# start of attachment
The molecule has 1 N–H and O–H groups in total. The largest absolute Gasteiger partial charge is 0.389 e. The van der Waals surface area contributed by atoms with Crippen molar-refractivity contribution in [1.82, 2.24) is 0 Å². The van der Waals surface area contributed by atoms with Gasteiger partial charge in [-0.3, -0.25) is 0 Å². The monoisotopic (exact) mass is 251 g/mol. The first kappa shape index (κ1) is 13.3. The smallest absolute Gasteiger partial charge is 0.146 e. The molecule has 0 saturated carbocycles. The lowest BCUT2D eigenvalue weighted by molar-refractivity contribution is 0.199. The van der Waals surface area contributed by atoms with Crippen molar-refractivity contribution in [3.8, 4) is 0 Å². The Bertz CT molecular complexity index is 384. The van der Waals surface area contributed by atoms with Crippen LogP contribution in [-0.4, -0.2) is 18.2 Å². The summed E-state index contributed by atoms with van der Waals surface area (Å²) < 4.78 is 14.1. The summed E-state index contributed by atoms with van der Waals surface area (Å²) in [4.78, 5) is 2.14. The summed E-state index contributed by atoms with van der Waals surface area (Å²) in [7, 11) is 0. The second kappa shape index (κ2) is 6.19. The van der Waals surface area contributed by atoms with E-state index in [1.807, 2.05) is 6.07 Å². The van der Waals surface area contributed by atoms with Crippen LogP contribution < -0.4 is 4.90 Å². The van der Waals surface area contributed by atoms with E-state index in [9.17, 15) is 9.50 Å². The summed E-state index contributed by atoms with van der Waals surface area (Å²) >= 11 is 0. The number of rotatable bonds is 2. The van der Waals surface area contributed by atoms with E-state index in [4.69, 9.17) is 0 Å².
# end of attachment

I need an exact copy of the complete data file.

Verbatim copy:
The molecule has 1 N–H and O–H groups in total. The largest absolute Gasteiger partial charge is 0.389 e. The van der Waals surface area contributed by atoms with Crippen molar-refractivity contribution in [1.82, 2.24) is 0 Å². The van der Waals surface area contributed by atoms with Gasteiger partial charge in [-0.3, -0.25) is 0 Å². The monoisotopic (exact) mass is 251 g/mol. The first kappa shape index (κ1) is 13.3. The smallest absolute Gasteiger partial charge is 0.146 e. The molecule has 0 saturated carbocycles. The lowest BCUT2D eigenvalue weighted by molar-refractivity contribution is 0.199. The van der Waals surface area contributed by atoms with Crippen molar-refractivity contribution in [3.8, 4) is 0 Å². The Bertz CT molecular complexity index is 384. The van der Waals surface area contributed by atoms with Crippen LogP contribution in [-0.4, -0.2) is 18.2 Å². The summed E-state index contributed by atoms with van der Waals surface area (Å²) < 4.78 is 14.1. The summed E-state index contributed by atoms with van der Waals surface area (Å²) in [4.78, 5) is 2.14. The summed E-state index contributed by atoms with van der Waals surface area (Å²) in [7, 11) is 0. The second kappa shape index (κ2) is 6.19. The van der Waals surface area contributed by atoms with E-state index in [1.807, 2.05) is 6.07 Å². The van der Waals surface area contributed by atoms with Crippen LogP contribution < -0.4 is 4.90 Å². The van der Waals surface area contributed by atoms with E-state index in [9.17, 15) is 9.50 Å². The summed E-state index contributed by atoms with van der Waals surface area (Å²) >= 11 is 0. The number of rotatable bonds is 2. The van der Waals surface area contributed by atoms with E-state index in [4.69, 9.17) is 0 Å².